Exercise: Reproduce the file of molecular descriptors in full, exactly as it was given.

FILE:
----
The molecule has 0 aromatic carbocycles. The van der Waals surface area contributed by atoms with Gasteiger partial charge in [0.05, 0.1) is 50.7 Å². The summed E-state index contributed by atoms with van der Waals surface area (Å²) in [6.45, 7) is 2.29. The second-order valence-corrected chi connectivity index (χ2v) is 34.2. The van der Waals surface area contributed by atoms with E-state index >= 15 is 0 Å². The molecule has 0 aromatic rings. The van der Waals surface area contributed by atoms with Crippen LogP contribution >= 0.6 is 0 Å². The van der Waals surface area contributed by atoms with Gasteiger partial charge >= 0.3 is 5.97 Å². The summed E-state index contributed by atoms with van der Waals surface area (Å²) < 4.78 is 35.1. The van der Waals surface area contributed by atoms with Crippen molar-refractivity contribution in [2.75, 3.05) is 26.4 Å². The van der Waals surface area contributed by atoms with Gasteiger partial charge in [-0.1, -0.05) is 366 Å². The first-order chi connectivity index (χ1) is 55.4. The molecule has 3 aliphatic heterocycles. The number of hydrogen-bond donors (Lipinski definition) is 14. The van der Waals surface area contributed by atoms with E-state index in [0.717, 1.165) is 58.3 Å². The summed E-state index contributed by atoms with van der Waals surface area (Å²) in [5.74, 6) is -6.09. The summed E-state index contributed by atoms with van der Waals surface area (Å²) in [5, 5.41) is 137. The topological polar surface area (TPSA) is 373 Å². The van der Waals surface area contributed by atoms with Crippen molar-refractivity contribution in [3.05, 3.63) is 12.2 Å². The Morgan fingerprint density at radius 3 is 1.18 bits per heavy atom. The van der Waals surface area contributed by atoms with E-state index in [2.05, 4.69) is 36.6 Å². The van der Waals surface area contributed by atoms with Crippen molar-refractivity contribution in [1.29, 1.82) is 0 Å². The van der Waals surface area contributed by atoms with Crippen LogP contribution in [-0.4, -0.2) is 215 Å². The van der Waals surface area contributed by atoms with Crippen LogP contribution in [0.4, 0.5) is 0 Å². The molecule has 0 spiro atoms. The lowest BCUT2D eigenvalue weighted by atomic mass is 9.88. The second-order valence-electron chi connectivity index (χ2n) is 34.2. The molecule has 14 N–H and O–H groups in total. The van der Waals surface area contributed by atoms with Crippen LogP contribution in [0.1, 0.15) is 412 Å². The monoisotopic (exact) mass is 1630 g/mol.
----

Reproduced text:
The molecule has 0 aromatic carbocycles. The van der Waals surface area contributed by atoms with Gasteiger partial charge in [0.05, 0.1) is 50.7 Å². The summed E-state index contributed by atoms with van der Waals surface area (Å²) in [6.45, 7) is 2.29. The second-order valence-corrected chi connectivity index (χ2v) is 34.2. The van der Waals surface area contributed by atoms with E-state index >= 15 is 0 Å². The molecule has 0 aromatic rings. The van der Waals surface area contributed by atoms with Crippen LogP contribution >= 0.6 is 0 Å². The van der Waals surface area contributed by atoms with Gasteiger partial charge >= 0.3 is 5.97 Å². The summed E-state index contributed by atoms with van der Waals surface area (Å²) < 4.78 is 35.1. The van der Waals surface area contributed by atoms with Crippen molar-refractivity contribution in [2.75, 3.05) is 26.4 Å². The van der Waals surface area contributed by atoms with Gasteiger partial charge in [-0.1, -0.05) is 366 Å². The first-order chi connectivity index (χ1) is 55.4. The molecule has 3 aliphatic heterocycles. The number of hydrogen-bond donors (Lipinski definition) is 14. The van der Waals surface area contributed by atoms with E-state index in [0.717, 1.165) is 58.3 Å². The summed E-state index contributed by atoms with van der Waals surface area (Å²) in [5.74, 6) is -6.09. The summed E-state index contributed by atoms with van der Waals surface area (Å²) in [5, 5.41) is 137. The topological polar surface area (TPSA) is 373 Å². The van der Waals surface area contributed by atoms with Crippen molar-refractivity contribution in [3.05, 3.63) is 12.2 Å². The Morgan fingerprint density at radius 3 is 1.18 bits per heavy atom. The van der Waals surface area contributed by atoms with E-state index in [2.05, 4.69) is 36.6 Å². The van der Waals surface area contributed by atoms with Crippen molar-refractivity contribution in [1.29, 1.82) is 0 Å². The van der Waals surface area contributed by atoms with Crippen LogP contribution in [-0.4, -0.2) is 215 Å². The van der Waals surface area contributed by atoms with Crippen LogP contribution in [0.4, 0.5) is 0 Å². The molecule has 0 spiro atoms. The lowest BCUT2D eigenvalue weighted by atomic mass is 9.88. The second-order valence-electron chi connectivity index (χ2n) is 34.2. The molecule has 14 N–H and O–H groups in total. The van der Waals surface area contributed by atoms with Crippen LogP contribution in [0.1, 0.15) is 412 Å². The monoisotopic (exact) mass is 1630 g/mol.